The Free Press, Mankato, MN

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March 23, 2011

Searchers find body of MnDOT worker near Seven Mile Creek

ST PETER — Brandon Omtvedt is alive today. And for that, he says, he thanks a man named Michael Struck.

“Obviously, I owe my life to him,” said Omtvedt, recalling the day he collapsed last summer while jogging with his brother. Struck was the first rescuer on the scene, taking over resuscitation efforts from a pair of passing motorists. Without Struck’s help, Omtvedt said, he’d be dead or brain damaged.

Struck’s body was pulled Wednesday from the waters that have flooded Seven Mile Creek County Park between Mankato and St. Peter. Struck was operating a backhoe that tipped over, and he was pulled under and had been missing for about 24 hours.

Omtvedt got word a few hours after it occurred.

“When I heard what had happened to him, I was kind of in disbelief,” he said. “You never think it will happen to the good people in life.”

Searchers from the Nicollet County Sheriff’s Department and Department of Natural Resources started searching immediately when Struck fell into the water around noon Tuesday.

His body was found at 12:45 p.m. Wednesday about 25 yards east of Highway 169 in 10-12 feet of water. Struck had been operating a backhoe when, with the arm fully extended, the current pulled the machine and Struck into the water. His body went through the culvert that runs under the highway, and that’s where rescuers focused most of their search.

During most of Wednesday, three boats could be seen slowly moving around the flooded area on the east side of the highway. Before the body was found, Nicollet County Sheriff Dave Lange worried it may take days, weeks or even up to a month to find Struck.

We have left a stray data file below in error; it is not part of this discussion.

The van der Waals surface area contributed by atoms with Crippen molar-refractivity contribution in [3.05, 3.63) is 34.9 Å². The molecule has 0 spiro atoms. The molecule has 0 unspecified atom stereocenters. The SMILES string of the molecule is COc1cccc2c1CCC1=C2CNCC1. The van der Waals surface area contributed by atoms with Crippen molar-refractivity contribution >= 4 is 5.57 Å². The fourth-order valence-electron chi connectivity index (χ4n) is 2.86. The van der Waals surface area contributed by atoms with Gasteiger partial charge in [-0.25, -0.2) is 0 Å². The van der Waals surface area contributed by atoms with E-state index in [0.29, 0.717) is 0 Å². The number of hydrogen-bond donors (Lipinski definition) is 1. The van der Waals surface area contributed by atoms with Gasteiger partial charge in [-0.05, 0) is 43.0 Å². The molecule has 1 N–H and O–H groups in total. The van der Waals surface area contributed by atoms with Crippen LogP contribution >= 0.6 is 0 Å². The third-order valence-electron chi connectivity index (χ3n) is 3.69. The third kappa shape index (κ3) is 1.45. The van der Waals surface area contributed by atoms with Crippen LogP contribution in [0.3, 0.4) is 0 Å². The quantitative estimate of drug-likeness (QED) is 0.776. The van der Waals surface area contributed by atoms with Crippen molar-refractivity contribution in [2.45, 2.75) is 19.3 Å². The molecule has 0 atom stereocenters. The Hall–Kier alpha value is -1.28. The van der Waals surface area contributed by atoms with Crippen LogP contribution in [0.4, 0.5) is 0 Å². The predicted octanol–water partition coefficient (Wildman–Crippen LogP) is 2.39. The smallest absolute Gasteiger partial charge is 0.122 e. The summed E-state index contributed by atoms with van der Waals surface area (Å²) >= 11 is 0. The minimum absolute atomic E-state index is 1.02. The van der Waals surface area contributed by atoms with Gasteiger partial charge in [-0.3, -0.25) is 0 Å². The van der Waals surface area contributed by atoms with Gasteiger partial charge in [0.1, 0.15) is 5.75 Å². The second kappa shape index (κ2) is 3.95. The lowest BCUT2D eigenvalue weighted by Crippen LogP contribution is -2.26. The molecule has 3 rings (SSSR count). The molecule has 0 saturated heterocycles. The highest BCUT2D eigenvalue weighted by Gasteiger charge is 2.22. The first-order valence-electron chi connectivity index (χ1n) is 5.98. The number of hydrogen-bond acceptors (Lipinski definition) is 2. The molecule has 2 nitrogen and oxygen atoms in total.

“The recovery part is over and now our hearts go out to the family,” Lange said.

He also said he’s relieved the search concluded sooner rather than later.

“It’s certainly a relief because it ties up a lot of resources,” he said.

The Struck family released a statement: “Our family is devastated by this tragedy and Mike will be sorely missed by many. Please keep our family in your thoughts and prayers during this difficult time while respecting our privacy.”

Jim Swanson, district manager for MnDOT’s Mankato office, called Struck a “very popular employee.” He had been with MnDOT for nine years.

Swanson said floods produce dangerous situations whenever water goes where it usually doesn’t. (For example, a woman driving a van wound up going off the road and being dragged along the current for a short distance before getting snagged on a tree. She was uninjured.)

Cleveland Fire Chief Kevin said Struck was often the first volunteer for a job, came to just about every call and could be counted on to get the job done.

So it wasn’t a surprise, he said, that Struck was there first that Saturday morning in July to help an unconscious 19-year-old.

Omtvedt was out for a 10-mile run with his brother that day and has since had a defibrillator installed in his chest. Today the Minnesota State University engineering student is healthy, and he’s thankful for that.

So is his mom.

She remembered how, at the time, she struggled to find words for the man who saved her son.

“What can you say but thank you,” Rhonda Omtvedt said. “There’s never enough words to say thank you for that.”

Brandon Omtvedt said the last time he saw Struck was during the fall when he and his family went to a banquet at the fire hall. They brought food as a way of saying thanks.

“I was pretty much in tears,” Brandon said. “He took time out of his Saturday morning with his family to come and save me.”

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